Now, weapons arenâ€™t in regular matches, and in Full Metal Mayhem, opponents just donâ€™t go out and get them. Plus, the annoying stick-shaking pin escape has been done away with in favor of just hitting the Circle button – a change I was begging for in Ãƒ¢Ã¢â€š¬Ã‹Å“08 and am glad to see done here. Unfortunately, weapon shots are still unblockable, but their range has been lessened a bit, so you at least have some time to get out of their way now. There are also more weapons available than just chairs – including construction signs, fridge doors, and TVs.
The original TNA iMPACT! made use of every major button on the controller, which had me worried about its move to the PSP. To my pleasant surprise, the game is nearly as easy to control here as it was on the 360. Unfortunately, having to use the d-pad to counter moves is awkward, but otherwise, the controls are a breeze.
Visually, Cross the Line has made the transition from consoles to the PSP very well. While some of the more intricate character models details, like Abyssâ€™s scars going through his arm tattoos, have been lost, you can still make out most of the small text on the rosterâ€™s attire, including things like small text on kneepads. Beefier character models like Samoa Joe and Abyss have also been trimmed down, but given how good the HD versions of the games looked, and how impressive the models are today, I expected a bigger downgrade. Animations havenâ€™t been downgraded at all, which is very impressive, as is the speed remaining identical. Unfortunately, the animations being identical to this versionâ€™s big brother is a mixed blessing, as many werenâ€™t too hot to begin with, aside from springboard attacks (which look far better than any of the ones featured in THQâ€™s SvR games) and finishers. Collision detection is also faulty, and the wacky physics still send guys flying around the ring like they have the weight of a piece of paper.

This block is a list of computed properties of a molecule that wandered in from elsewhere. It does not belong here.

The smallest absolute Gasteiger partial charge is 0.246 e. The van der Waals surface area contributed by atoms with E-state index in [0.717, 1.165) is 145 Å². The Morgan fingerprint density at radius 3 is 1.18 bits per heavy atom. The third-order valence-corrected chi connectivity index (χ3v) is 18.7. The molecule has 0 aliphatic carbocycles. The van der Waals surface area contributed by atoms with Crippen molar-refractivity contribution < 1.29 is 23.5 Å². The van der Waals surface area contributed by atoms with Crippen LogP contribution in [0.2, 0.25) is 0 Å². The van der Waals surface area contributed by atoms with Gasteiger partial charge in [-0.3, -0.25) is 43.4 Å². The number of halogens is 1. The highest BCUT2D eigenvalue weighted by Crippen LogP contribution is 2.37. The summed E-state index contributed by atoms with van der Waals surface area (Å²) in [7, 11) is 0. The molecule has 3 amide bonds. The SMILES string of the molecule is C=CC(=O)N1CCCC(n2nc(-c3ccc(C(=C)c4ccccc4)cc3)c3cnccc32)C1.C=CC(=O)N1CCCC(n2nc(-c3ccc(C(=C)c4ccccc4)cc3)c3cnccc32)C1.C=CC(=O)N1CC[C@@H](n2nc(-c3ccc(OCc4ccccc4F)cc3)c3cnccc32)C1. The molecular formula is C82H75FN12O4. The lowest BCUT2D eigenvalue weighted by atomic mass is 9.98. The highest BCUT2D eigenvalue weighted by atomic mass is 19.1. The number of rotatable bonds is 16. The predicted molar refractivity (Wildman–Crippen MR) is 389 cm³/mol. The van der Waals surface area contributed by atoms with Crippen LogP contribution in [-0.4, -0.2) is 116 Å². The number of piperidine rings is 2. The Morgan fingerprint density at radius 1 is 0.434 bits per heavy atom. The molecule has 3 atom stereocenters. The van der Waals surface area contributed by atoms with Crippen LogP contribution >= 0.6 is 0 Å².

Cross the Lineâ€™s sound effects are largely quite good, especially when it comes to slams into the guard rail and onto the mat (which sound absolutely devastating in both cases), the effect work for striking blows isnâ€™t nearly as convincing. Every strike sounds largely identical, and the effect used sounds far too light and feels out of place for most moves. Impactâ€™s music is also unspectacular as song variety is minimal and entrance themes are tinny and drowned out by the otherwise silent crowd during ring intros. Commentary is also poor, with Mike Tenay and Don West repeating things far too often. Jeremy Borashâ€™s ring introductions, however, are quite good and sound much better than the ones in the SvR series.
Like the original release, TNA iMPACT! Cross the Line remains an ideal rental or super-cheap purchase. IÃƒ¢Ã¢â€š¬Ã‹Å“m amazed theyÃƒ¢Ã¢â€š¬Ã‹Å“re charging $30 for it new since the console versions can be found for around $10 at most places – including finer 7-11s. $10 is the perfect price for it since it does provide some on-the-go wrestling game thrills, but theyâ€™re largely hollow.